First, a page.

By Joanne Bladd
The UAE government's decision to introduce compulsory medical education for healthcare professionals has been greeted as a milestone for the region's healthcare industry.
The UAE government's decision to introduce compulsory medical education for healthcare professionals has been greeted as a milestone for the region's healthcare industry. Patients can sleep more soundly in their hospital beds at night; medicolegal agencies, employers and insurers will all rest safe in the knowledge that their clinicians' knowledge is up-to-date, relevant and of good standing. Malpractice suits will fade away in the face of glossy, embossed certificates of accreditation.
But then, of course, there is the trade-off. Firstly, there is no evidence that current approaches to CME, whether enforced or voluntary, result in better practice patterns. All the government has achieved by entwining education with licence renewals is a guarantee of higher delegate numbers for conference companies. CME regulations cannot enforce learning, only attendance. Secondly, in a fledgling CME industry, where Arab Health is the one bright light on a rather sparse educational calendar, the government is in line for a backlash from nurses, pharmacists and technicians who have no means of accruing the required hours. No events means no participation.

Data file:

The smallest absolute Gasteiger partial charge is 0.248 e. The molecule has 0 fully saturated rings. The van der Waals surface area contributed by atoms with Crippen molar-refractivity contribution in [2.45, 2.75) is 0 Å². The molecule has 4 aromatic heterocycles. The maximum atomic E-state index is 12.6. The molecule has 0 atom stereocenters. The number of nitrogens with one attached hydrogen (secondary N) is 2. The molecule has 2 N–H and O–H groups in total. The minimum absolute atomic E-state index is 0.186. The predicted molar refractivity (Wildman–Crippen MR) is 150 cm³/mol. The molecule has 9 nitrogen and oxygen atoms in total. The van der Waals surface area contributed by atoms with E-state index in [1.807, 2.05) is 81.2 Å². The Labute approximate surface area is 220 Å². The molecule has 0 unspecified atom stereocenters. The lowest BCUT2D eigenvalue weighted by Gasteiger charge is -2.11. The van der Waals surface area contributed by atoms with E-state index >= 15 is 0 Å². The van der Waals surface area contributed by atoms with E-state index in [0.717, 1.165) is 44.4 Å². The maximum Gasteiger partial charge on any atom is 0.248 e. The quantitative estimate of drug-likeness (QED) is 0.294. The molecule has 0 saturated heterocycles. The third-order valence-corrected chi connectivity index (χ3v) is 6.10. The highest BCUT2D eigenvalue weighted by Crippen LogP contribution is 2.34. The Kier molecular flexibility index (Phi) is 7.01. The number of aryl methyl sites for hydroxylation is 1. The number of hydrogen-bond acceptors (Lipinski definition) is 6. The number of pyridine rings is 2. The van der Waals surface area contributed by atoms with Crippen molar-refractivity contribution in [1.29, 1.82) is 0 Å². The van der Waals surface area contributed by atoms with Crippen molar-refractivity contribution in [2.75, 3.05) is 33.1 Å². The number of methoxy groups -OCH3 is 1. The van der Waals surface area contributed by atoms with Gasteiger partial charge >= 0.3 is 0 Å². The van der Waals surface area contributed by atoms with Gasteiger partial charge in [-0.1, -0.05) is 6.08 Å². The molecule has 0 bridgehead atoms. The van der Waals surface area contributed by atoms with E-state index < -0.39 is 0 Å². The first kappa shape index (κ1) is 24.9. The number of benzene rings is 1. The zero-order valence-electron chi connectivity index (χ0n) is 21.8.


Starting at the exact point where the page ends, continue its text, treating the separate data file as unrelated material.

Lastly, in the fanfare that accompanied the announcement, potentially the biggest issue for medical staff was neatly overlooked. Until now, hospitals have been responsible for enforcing their employees' medical education requirements. By making staff shoulder the responsibility of CME quotas and answer directly to the regulatory authorities, the government has neatly relieved hospitals of the obligation to provide time and reasonable funding to their physicians, nurses, pharmacists and dentists; particularly those in the less glamorous, non-consultant grades. After all, it is no longer their problem. Those in the private sector now must cover costs, take leave and source suitable events (from the minority of accredited courses held in the UAE) without the obligatory backing of their boss.
I accept that medical professionals have an ethical and professional obligation to keep their educational development up-to-date and I realise that the informed professional awareness that (hopefully) accompanies regular attendance at CME events can only be of benefit to practitioners and patients. But mandatory CME requirements should be accompanied by changes in infrastructure that allow staff to implement them; and that means investing money and time in creating well-designed educational programmes, and in encouraging healthcare professionals to attend. If the goal is better medicine, nothing less will do.